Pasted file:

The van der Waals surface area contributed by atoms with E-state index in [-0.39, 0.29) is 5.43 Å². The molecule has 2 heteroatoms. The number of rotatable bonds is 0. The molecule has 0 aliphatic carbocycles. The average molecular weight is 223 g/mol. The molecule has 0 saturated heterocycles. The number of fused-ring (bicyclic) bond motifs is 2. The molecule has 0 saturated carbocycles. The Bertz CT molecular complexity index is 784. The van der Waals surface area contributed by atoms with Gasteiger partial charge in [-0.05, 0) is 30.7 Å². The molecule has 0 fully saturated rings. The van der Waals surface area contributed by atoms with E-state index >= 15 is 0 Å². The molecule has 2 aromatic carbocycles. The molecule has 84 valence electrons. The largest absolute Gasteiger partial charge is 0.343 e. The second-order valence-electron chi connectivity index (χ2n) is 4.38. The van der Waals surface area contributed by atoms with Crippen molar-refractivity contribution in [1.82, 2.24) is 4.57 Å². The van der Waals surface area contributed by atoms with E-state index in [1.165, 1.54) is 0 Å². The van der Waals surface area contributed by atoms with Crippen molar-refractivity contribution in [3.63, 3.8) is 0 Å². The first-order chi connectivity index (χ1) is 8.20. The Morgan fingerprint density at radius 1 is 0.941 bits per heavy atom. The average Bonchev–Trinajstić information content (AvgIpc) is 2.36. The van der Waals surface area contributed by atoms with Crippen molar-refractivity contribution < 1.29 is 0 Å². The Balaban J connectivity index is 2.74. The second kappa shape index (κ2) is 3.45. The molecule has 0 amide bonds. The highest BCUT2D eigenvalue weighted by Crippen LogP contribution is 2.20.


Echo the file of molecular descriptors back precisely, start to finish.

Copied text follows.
The van der Waals surface area contributed by atoms with E-state index in [-0.39, 0.29) is 5.43 Å². The molecule has 2 heteroatoms. The number of rotatable bonds is 0. The molecule has 0 aliphatic carbocycles. The average molecular weight is 223 g/mol. The molecule has 0 saturated heterocycles. The number of fused-ring (bicyclic) bond motifs is 2. The molecule has 0 saturated carbocycles. The Bertz CT molecular complexity index is 784. The van der Waals surface area contributed by atoms with Gasteiger partial charge in [-0.05, 0) is 30.7 Å². The molecule has 0 fully saturated rings. The van der Waals surface area contributed by atoms with E-state index >= 15 is 0 Å². The molecule has 2 aromatic carbocycles. The molecule has 84 valence electrons. The largest absolute Gasteiger partial charge is 0.343 e. The second-order valence-electron chi connectivity index (χ2n) is 4.38. The van der Waals surface area contributed by atoms with Crippen molar-refractivity contribution in [1.82, 2.24) is 4.57 Å². The van der Waals surface area contributed by atoms with E-state index in [1.165, 1.54) is 0 Å². The van der Waals surface area contributed by atoms with Crippen molar-refractivity contribution in [3.63, 3.8) is 0 Å². The first-order chi connectivity index (χ1) is 8.20. The Morgan fingerprint density at radius 1 is 0.941 bits per heavy atom. The average Bonchev–Trinajstić information content (AvgIpc) is 2.36. The van der Waals surface area contributed by atoms with Crippen molar-refractivity contribution < 1.29 is 0 Å². The Balaban J connectivity index is 2.74. The second kappa shape index (κ2) is 3.45. The molecule has 0 amide bonds. The highest BCUT2D eigenvalue weighted by Crippen LogP contribution is 2.20.